Francis Ford Coppola took top prize at the festival for the second time in the 1970s when he brought his much-delayed, and troubled, Vietnam film to the French Riviera town. An important point of clarification that must be added here though – Apocalypse Now actually shared the Palme d’Or this particular year with Volker Schlondorff’s The Tin Drum. Both films, incidentally, were distributed by United Artists which itself would soon come to grief with the even more troubled Heaven’s Gate. And as for Apocalypse itself – well we know so much about the backdrop to the production now which included Harvey Keitel’s sacking after just a few days’ work, his replacement Martin Sheen suffering a breakdown on set (and subsequent heart attack), the helicopters loaned from the Philippines authorities being frequently called away to fight insurgents on another part of the island, and, of course, Marlon Brando turning up on set, overweight and having not read the source material (Joseph Conrad’s Heart of Darkness). If anything the documentary made by Coppola’s wife Eleanor, Hearts of Darkness, is just as good as Apocalypse itself; indeed one could argue that there is more drama in the documentary than the actual feature film. For the record, Apocalypse was designated a ‘work in progress’ when it was screened at Cannes. And there are a few other instances in Cannes history when films shared the top prize, most recently in 1997. One or two more points of note: watch out for a young Laurence Fishburne as part of the boat crew. And if you have a choice of watching the original theatrical version or the redux version, I would suggest the original theatrical version in this particular instance. The redux version has a lot of unnecessary clunky scenes, including the French plantation scene which, in my humble opinion at least, is extraneous and does absolutely nothing at all to advance the story.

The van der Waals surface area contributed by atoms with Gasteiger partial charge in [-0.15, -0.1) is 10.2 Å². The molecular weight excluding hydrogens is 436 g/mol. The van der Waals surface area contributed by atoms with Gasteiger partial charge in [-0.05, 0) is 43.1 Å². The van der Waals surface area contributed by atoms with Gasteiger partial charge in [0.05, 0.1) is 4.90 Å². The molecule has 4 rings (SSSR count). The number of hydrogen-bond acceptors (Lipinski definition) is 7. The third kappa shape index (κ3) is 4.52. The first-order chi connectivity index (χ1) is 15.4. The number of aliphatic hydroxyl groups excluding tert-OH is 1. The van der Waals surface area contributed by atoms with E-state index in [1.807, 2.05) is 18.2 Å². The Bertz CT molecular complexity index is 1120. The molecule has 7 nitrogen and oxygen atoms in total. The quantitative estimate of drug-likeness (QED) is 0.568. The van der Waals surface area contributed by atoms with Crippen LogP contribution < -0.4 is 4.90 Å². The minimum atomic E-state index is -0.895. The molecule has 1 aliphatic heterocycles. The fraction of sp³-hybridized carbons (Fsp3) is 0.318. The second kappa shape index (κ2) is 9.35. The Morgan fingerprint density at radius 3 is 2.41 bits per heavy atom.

Paris, Texas (1984 – winner of the Palme d’Or)